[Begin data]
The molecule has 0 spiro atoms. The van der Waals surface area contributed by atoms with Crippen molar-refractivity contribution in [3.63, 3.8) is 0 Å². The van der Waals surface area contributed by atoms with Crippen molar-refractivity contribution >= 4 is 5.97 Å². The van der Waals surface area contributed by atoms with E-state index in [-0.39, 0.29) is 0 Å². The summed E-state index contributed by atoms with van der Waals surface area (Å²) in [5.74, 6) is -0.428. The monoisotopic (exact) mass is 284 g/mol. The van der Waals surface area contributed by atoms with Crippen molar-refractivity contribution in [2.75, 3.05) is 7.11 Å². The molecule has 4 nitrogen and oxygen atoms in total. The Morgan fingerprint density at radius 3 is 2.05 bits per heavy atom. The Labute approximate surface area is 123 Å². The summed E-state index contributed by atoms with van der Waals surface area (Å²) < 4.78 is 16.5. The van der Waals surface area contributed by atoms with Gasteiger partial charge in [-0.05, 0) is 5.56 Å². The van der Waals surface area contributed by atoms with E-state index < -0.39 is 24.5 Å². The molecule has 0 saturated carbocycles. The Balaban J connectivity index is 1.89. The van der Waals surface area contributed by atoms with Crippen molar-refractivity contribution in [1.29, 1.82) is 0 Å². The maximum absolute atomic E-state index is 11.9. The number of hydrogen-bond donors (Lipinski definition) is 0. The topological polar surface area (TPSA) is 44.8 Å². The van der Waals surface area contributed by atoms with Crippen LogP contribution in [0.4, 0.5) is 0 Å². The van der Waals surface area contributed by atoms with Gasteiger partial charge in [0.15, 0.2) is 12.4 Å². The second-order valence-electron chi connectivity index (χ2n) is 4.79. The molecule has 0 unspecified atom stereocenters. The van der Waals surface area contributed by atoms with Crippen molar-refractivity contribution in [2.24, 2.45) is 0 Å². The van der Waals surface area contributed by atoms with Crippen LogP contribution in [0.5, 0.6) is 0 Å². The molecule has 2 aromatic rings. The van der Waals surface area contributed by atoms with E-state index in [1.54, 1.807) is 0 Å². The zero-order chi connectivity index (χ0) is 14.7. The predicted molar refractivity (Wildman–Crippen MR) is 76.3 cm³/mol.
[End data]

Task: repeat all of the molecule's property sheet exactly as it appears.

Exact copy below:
The molecule has 0 spiro atoms. The van der Waals surface area contributed by atoms with Crippen molar-refractivity contribution in [3.63, 3.8) is 0 Å². The van der Waals surface area contributed by atoms with Crippen molar-refractivity contribution >= 4 is 5.97 Å². The van der Waals surface area contributed by atoms with E-state index in [-0.39, 0.29) is 0 Å². The summed E-state index contributed by atoms with van der Waals surface area (Å²) in [5.74, 6) is -0.428. The monoisotopic (exact) mass is 284 g/mol. The van der Waals surface area contributed by atoms with Crippen molar-refractivity contribution in [2.75, 3.05) is 7.11 Å². The molecule has 4 nitrogen and oxygen atoms in total. The Morgan fingerprint density at radius 3 is 2.05 bits per heavy atom. The Labute approximate surface area is 123 Å². The summed E-state index contributed by atoms with van der Waals surface area (Å²) < 4.78 is 16.5. The van der Waals surface area contributed by atoms with Gasteiger partial charge in [-0.05, 0) is 5.56 Å². The van der Waals surface area contributed by atoms with E-state index < -0.39 is 24.5 Å². The molecule has 0 saturated carbocycles. The Balaban J connectivity index is 1.89. The van der Waals surface area contributed by atoms with Crippen molar-refractivity contribution in [1.29, 1.82) is 0 Å². The maximum absolute atomic E-state index is 11.9. The number of hydrogen-bond donors (Lipinski definition) is 0. The topological polar surface area (TPSA) is 44.8 Å². The van der Waals surface area contributed by atoms with Crippen LogP contribution in [0.4, 0.5) is 0 Å². The van der Waals surface area contributed by atoms with Gasteiger partial charge in [0.15, 0.2) is 12.4 Å². The second-order valence-electron chi connectivity index (χ2n) is 4.79. The molecule has 0 unspecified atom stereocenters. The van der Waals surface area contributed by atoms with Crippen molar-refractivity contribution in [2.24, 2.45) is 0 Å². The van der Waals surface area contributed by atoms with Crippen LogP contribution in [0.5, 0.6) is 0 Å². The molecule has 2 aromatic rings. The van der Waals surface area contributed by atoms with E-state index in [1.54, 1.807) is 0 Å². The zero-order chi connectivity index (χ0) is 14.7. The predicted molar refractivity (Wildman–Crippen MR) is 76.3 cm³/mol.